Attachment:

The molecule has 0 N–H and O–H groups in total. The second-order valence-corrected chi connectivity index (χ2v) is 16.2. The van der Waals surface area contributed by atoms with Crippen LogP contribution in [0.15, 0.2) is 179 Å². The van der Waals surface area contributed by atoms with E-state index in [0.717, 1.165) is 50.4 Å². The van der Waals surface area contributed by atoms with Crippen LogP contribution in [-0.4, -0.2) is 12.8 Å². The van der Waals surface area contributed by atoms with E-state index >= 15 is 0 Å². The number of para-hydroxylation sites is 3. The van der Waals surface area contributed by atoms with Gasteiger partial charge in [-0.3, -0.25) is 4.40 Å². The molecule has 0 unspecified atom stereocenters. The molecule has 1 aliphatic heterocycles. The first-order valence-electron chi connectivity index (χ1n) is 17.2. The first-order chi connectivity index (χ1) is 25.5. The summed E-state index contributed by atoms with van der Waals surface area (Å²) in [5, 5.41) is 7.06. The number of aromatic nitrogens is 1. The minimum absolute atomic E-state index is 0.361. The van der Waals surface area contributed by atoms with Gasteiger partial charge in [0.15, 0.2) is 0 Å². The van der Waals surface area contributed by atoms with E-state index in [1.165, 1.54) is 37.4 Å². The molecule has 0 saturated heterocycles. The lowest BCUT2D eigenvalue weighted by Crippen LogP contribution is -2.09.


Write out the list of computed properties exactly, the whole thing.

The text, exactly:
The molecule has 0 N–H and O–H groups in total. The second-order valence-corrected chi connectivity index (χ2v) is 16.2. The van der Waals surface area contributed by atoms with Crippen LogP contribution in [0.15, 0.2) is 179 Å². The van der Waals surface area contributed by atoms with E-state index in [0.717, 1.165) is 50.4 Å². The van der Waals surface area contributed by atoms with Crippen LogP contribution in [-0.4, -0.2) is 12.8 Å². The van der Waals surface area contributed by atoms with E-state index >= 15 is 0 Å². The number of para-hydroxylation sites is 3. The van der Waals surface area contributed by atoms with Gasteiger partial charge in [-0.3, -0.25) is 4.40 Å². The molecule has 0 unspecified atom stereocenters. The molecule has 1 aliphatic heterocycles. The first-order valence-electron chi connectivity index (χ1n) is 17.2. The first-order chi connectivity index (χ1) is 25.5. The summed E-state index contributed by atoms with van der Waals surface area (Å²) in [5, 5.41) is 7.06. The number of aromatic nitrogens is 1. The minimum absolute atomic E-state index is 0.361. The van der Waals surface area contributed by atoms with Gasteiger partial charge in [0.15, 0.2) is 0 Å². The van der Waals surface area contributed by atoms with E-state index in [1.165, 1.54) is 37.4 Å². The molecule has 0 saturated heterocycles. The lowest BCUT2D eigenvalue weighted by Crippen LogP contribution is -2.09.